The COVInsAG provides for certain simplifications for corporates to hold (shareholder) meetings and pass corporate resolutions (which under normal circumstances would require in personam meetings). The law, for example, introduces the option for stock corporations to hold entirely virtual annual or extraordinary general meetings, while convocation periods have been reduced to 20 days (i.e. it is sufficient to publish the convocation notice on the 21st day prior to the meeting). Further, the management board of a stock corporation can resolve to make an advance dividend payment even if the articles do not provide for this. With respect to limited liability companies the law provides that shareholder resolutions can be passed by simple text form (which would include e.g. email) or in writing even if not all shareholders have given their consent.
7. Measures with respect to consumers and small businesses
The COVInsAG also provides for some protective measures with respect to consumers and small businesses. These provide consumers and small businesses with the right to refuse performance or the making of payments under certain contracts if their inability to perform the relevant contractual duties was caused by the COVID-19-pandemic (moratorium on contractual obligations):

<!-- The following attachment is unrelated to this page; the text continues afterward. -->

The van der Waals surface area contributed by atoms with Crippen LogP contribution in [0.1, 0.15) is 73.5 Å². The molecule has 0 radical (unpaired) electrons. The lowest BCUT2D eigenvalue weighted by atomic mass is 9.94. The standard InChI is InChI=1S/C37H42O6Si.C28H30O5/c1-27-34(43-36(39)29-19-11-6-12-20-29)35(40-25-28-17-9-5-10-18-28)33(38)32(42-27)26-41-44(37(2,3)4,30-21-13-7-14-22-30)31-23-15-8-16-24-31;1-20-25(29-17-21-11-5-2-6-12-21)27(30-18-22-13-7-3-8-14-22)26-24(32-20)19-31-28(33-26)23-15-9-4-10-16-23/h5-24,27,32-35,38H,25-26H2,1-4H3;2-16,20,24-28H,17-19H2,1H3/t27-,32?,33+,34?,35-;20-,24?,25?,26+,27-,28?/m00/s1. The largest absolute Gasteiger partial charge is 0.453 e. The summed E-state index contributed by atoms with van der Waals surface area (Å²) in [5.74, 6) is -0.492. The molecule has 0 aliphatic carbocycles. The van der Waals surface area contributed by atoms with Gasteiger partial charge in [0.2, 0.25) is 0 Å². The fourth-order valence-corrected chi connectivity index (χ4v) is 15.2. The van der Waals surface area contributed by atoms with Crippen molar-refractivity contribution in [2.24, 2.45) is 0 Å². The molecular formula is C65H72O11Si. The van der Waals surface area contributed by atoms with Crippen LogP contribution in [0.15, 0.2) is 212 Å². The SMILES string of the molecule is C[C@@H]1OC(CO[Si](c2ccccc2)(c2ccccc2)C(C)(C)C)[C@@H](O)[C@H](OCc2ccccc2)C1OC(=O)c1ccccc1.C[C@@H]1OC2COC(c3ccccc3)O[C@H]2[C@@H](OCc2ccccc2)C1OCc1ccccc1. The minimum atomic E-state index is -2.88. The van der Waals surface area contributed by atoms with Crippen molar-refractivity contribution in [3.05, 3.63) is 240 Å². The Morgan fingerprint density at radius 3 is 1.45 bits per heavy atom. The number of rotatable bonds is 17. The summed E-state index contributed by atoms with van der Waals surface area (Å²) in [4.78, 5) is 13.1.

- This applies to essential consumer contracts concluded before 1 April 2020 which contain continuing obligations of the parties and in cases where the consumer cannot perform its obligations falling due between 1 April 2020 and 30 June 2020 without incurring significant hardship.
- This also applies to small businesses if a small business cannot perform its obligations from an essential contract, which was concluded before 8 March 2020, without jeopardizing the ongoing viability of its business operations.
The right to refuse performance is not permitted where it would result in an unreasonable burden on the other party. In such a case the debtor is entitled to terminate the relevant contract instead. The refusal right also does not apply to lease, credit, or employment agreements.
Regarding consumer credit agreements concluded before 15 March 2020 payment obligations regarding principle and interest falling due between 1 April 2020 and 30 June 2020 are being deferred for three months. However, the consumer can opt to continue his payment obligations, making the deferment inapplicable. Terminations of consumer credit agreements by the lender due to payment defaults or due to a deterioration of the financial condition or in the value of security of the borrower are not permitted. The deferment is not exercisable if it results in an unreasonable burden on the lender.